I’ve driven the Buick Verano’s cousin, the European Opel Astra


Buick has been on downward slide for many years, and it’s only very recently that the venerable brand seemed to pick up some steam again. Not with hybrids nor electrics, but European engineering. The Buick Regal launched a few months ago was introduced as the Opel Insignia in Europe in late 2009. Many journalists were so enthusiastic about it that they gave it the Car of the Year title. Not surprisingly, the car was also praised by the American press, explaining that this new Regal is the best Buick the brand has made for decades.

Now, Buick’s trying to do it again with the Opel Astra (pictured below), which has been launched today in Detroit as the Buick Verano (pictured above).


The front end is all different, as is the back since the Buick is a sedan when the Opel is a hatchback, but underneath this is the same car, which Buick introduces as a compact. The first thing to say is that it’s not that small. If you’re old enough to remember the Skylark from the early eighties, you’ll be pleased to learn that this Verano is 3-inches longer. The European Astra is shorter. 174 versus 184 inches since it’s a hatchback. That bodystyle is making it less space efficient, but I suppose it doesn’t matter much in America.

The Opel Astra I drove had a 1.7-liter diesel. Not a very nice engine, but I won’t talk about it as it won’t be offered on the American market. I’d rather talk about the ride which was truly good. The Astra is a very comfortable car, all body movements are well controlled. I could have wished for a sportier character but it will suit the Buick brand perfectly. I also appreciated the general quality feel of the car, from its supple ride to the quietness inside with beautiful furnishings. And the Buick version is said to be even better.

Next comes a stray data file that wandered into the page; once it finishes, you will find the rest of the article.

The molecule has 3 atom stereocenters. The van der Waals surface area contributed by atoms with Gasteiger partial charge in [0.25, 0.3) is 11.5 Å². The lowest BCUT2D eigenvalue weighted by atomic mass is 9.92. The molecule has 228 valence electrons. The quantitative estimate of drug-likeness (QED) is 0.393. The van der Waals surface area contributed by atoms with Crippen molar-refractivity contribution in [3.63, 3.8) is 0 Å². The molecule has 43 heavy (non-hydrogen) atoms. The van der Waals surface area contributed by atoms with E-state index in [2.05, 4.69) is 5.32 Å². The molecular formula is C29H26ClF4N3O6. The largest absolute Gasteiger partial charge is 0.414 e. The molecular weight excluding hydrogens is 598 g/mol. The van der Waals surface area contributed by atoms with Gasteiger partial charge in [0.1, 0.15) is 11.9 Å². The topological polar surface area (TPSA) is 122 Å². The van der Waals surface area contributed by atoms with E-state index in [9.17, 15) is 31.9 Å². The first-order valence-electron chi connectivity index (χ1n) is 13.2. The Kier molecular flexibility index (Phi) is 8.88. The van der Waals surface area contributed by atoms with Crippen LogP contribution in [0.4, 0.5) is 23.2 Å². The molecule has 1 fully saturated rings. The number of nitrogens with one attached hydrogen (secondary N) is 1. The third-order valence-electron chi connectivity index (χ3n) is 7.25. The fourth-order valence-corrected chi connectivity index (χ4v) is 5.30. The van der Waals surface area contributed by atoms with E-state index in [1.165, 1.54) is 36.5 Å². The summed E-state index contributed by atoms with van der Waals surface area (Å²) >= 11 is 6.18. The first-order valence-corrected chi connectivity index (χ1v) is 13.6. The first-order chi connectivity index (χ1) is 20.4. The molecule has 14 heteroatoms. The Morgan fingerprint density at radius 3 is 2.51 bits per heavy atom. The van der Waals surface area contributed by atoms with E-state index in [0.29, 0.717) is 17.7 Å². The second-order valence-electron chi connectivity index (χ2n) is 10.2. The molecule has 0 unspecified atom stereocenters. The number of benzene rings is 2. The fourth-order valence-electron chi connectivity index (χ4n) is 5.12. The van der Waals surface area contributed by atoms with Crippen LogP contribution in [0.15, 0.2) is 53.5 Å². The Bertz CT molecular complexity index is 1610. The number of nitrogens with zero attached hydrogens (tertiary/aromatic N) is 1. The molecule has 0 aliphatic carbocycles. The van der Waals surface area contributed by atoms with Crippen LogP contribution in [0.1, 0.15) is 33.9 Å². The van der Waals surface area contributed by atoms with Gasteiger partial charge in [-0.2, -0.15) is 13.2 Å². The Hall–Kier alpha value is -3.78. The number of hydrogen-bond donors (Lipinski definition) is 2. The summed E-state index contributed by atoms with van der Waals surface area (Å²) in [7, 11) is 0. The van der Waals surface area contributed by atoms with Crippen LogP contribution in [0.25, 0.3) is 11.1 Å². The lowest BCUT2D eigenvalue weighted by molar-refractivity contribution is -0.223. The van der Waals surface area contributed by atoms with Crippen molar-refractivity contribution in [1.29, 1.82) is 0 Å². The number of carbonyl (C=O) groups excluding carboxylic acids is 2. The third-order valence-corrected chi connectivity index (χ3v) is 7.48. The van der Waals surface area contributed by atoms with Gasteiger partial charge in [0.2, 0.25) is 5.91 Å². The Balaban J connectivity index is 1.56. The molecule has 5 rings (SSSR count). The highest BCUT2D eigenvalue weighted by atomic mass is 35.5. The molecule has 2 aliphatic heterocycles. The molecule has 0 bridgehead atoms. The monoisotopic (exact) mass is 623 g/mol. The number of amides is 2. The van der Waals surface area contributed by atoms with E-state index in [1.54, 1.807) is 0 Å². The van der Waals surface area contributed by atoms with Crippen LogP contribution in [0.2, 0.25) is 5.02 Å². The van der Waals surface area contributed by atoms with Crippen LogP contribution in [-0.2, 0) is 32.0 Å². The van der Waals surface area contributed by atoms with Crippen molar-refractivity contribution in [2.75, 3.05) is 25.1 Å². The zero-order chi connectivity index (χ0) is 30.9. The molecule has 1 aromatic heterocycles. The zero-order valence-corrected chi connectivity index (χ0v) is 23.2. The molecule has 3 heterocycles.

So the biggest question will not be about the car, but about its customers. The time when Buick was a highly-regarded brand name is long gone. Save in China. But in America, few young folks would consider a Buick. I can assure them that in Europe, most people look at an Opel very much the same way they look at a Volkswagen.

The Verano doesn’t have any particularly green technology. It’s not an hybrid, but it’s considerably more modern, and more efficient than Buicks from the past. This enough should make it worth considering.

One thought on “I’ve driven the Buick Verano’s cousin, the European Opel Astra

  1. Erik

    Hi Americans 🙂

    The 1.7 diesel engine is green technology (UK loves this engine). We also got 1.6 Turbo ECOTEC [132 kW/177 bhp], 6-stick manual, consuming 1.79 US gallons per 6.2 miles. That engine will be as powerful as the default one for Buick.

    Also we got flexride chassi in Europe for sportier suspensions.